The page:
Tom Torlakson, state superintendent of public instruction

Updated:  October 14, 2015.

California’s education system is transforming in positive ways. Replacing the high school exit exam with more modern and meaningful measures is a critical part of that work.

Governor Jerry Brown recently signed Senate Bill 172 into law, suspending the California High School Exit Exam (CAHSEE) as a requirement for high school graduation for the next three years. It also requires school districts to grant diplomas to students who in the past were denied one solely because they did not pass the exam. I was proud to sponsor this bill, and I deeply appreciate state Senator Carol Liu, D-Pasadena, for bringing forward this urgently needed legislation.

The state Legislature created the exit exam requirement in 1999, and schools began using the test a few years later. Since then, however, the world – and California’s education system – have changed dramatically.

We have instituted new, more rigorous state academic standards. We have launched a more sophisticated assessment of student progress using online, computer-adaptive tests. And, we are moving toward a more comprehensive evaluation of schools that uses multiple measures instead of a single test score.

The current version of the exit exam was always meant to be temporary, according to the author of the legislation establishing it. Eliminating the old high school exit exam provides a great opportunity to develop a more effective approach to supporting our students. We must make sure that our high school graduates are ready for college and careers in the 21st century.

Students need a variety of skills to succeed in today’s economy. Our methods of gauging their progress should incorporate multiple measures. SB 172 requires me to convene a task force of teachers, parents, students, administrators and others to report back on new high school graduation requirements.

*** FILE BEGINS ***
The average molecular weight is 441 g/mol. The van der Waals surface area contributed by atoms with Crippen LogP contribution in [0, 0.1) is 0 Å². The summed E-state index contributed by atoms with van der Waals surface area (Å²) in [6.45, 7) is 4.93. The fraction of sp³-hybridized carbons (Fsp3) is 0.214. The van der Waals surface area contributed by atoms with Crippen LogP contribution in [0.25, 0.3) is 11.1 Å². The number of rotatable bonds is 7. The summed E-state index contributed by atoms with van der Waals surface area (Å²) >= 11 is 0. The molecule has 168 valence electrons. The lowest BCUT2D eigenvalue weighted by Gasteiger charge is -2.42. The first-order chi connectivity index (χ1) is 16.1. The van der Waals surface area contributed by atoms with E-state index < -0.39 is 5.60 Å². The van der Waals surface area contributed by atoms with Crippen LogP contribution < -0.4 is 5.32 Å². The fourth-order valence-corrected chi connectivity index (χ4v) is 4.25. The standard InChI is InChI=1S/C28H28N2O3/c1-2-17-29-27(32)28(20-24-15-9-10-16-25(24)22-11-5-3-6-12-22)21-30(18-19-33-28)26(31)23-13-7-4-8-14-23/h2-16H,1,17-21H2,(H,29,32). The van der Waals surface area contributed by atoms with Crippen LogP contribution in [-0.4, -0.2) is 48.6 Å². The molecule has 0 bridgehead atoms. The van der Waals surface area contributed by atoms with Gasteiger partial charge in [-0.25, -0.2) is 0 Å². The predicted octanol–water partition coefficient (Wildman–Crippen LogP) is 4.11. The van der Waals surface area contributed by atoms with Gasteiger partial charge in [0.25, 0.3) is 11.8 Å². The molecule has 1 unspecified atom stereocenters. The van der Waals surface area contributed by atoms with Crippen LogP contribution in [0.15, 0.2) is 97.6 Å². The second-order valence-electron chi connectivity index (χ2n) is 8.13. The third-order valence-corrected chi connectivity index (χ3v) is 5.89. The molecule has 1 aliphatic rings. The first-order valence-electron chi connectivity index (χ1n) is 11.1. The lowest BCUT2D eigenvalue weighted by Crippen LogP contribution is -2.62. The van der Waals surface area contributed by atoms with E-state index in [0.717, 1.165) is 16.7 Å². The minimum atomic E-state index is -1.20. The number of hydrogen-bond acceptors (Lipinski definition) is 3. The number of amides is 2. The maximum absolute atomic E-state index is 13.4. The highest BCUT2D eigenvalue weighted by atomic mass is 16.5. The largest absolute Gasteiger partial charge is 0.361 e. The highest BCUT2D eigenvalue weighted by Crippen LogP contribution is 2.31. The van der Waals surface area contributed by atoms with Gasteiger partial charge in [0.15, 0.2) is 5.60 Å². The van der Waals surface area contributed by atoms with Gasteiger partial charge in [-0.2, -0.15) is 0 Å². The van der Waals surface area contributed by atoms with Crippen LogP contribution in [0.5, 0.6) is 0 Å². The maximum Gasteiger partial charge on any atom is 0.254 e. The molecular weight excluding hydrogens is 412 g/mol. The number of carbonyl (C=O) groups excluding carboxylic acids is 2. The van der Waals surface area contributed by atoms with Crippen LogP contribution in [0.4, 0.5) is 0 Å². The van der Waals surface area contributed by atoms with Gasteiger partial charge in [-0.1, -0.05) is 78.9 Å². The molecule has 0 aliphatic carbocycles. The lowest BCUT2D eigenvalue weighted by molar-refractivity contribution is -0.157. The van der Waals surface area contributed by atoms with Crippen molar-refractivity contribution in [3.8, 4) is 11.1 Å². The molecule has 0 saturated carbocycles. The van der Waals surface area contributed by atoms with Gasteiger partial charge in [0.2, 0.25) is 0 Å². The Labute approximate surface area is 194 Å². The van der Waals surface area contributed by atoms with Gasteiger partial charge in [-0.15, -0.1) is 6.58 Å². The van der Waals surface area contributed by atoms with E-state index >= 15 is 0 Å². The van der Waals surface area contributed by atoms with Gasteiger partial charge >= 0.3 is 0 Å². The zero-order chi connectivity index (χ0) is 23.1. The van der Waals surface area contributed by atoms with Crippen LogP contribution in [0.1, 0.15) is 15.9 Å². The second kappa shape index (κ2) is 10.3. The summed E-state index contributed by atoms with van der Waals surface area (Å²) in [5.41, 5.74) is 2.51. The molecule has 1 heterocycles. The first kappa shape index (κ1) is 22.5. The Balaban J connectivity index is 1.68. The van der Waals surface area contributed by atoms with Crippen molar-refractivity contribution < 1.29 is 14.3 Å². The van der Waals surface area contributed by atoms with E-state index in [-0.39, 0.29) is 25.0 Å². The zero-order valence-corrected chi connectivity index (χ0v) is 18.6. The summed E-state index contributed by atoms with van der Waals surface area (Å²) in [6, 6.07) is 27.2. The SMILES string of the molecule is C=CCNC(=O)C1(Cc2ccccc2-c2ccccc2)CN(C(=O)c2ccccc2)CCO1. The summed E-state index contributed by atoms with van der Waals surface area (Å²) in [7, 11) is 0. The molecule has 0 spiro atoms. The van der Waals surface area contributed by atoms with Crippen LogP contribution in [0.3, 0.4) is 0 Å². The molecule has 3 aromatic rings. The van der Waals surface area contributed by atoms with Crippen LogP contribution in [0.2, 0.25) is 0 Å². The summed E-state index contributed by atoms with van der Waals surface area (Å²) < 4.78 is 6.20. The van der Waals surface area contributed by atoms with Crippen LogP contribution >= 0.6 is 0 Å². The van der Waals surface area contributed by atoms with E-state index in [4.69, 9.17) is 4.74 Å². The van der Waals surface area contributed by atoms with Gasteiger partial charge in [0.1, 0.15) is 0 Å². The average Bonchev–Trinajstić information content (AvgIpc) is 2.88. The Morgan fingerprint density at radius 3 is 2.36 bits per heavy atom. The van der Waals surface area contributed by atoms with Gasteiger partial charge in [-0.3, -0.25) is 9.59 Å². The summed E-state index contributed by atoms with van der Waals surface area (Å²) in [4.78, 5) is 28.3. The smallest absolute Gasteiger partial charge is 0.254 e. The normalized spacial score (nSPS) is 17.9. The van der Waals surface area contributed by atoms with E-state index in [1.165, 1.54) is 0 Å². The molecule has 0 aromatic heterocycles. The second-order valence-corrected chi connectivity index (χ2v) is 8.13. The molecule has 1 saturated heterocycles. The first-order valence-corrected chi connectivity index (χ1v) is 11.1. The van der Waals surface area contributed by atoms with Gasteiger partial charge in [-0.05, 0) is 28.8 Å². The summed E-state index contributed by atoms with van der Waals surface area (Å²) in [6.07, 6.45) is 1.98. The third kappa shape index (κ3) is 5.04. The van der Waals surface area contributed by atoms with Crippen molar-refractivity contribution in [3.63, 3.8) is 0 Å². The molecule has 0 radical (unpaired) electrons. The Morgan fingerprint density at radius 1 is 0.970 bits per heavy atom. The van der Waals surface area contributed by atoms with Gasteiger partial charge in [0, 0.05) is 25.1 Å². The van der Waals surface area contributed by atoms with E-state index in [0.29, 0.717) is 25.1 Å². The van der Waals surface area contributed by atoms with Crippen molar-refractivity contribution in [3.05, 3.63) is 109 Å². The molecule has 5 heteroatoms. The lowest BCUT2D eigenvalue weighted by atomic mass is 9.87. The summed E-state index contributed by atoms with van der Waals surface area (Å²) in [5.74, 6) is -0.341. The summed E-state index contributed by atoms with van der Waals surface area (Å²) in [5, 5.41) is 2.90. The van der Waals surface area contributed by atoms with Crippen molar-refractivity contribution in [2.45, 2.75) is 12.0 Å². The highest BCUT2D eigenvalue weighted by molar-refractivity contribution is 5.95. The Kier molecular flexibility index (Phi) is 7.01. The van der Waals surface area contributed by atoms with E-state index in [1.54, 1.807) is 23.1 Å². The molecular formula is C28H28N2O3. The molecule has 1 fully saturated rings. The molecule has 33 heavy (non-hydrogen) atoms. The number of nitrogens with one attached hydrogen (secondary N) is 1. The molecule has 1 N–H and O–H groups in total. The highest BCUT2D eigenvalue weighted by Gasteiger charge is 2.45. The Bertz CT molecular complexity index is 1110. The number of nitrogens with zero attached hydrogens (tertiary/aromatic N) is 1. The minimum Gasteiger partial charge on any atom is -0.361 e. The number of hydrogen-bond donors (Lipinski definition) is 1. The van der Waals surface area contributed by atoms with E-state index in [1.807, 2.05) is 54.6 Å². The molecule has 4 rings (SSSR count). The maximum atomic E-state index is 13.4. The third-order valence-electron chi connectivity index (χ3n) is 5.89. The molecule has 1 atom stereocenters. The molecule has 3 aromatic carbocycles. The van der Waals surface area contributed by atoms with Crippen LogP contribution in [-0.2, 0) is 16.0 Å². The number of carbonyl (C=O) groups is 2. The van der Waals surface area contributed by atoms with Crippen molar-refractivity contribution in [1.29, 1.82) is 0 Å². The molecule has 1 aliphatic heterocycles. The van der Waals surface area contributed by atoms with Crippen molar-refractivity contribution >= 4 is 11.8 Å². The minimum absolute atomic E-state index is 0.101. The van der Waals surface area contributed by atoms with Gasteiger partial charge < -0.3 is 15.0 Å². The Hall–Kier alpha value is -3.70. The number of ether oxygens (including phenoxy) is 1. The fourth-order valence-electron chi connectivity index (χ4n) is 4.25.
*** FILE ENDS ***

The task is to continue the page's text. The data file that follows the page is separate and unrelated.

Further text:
I look forward to exploring the options. One possibility is a senior or “capstone” project, in which students demonstrate what they have learned in an oral report, a paper or an exhibition. Another option is integrating community service into this work, so that our students learn “civics in action.”

In addition, a student could demonstrate career readiness by completing an internship at a local company, government agency, or nonprofit, and then producing a report about a potential career pathway. And a district may choose some combination of these approaches, customized to local conditions.

The search for a new high school graduation requirement is similar to our work developing a new accountability system. In both cases, we’re reinvigorating our schools by replacing 20th-century models with more thoughtful, contemporary 21st-century approaches.

As for the accountability system, the previously used Academic Performance Index has been suspended, and I have convened a task force to make recommendations for a new accountability system. The Accountability and Continuous Improvement Task Force is co-chaired by Wes Smith of the Association of California School Administrators and Eric Heins of the California Teachers Association.

The task force will study the issue and make recommendations early next year. Any new system should promote continuous improvement and better identify the needs of schools so they can receive the resources they need to improve.

On Sept. 9, the state released results of the new, online Smarter Balanced assessments in English and math. Certainly, those results will be part of any new accountability system, but the task force will consider other areas as well, including graduation rates, school attendance, chronic absenteeism, career readiness and school climate.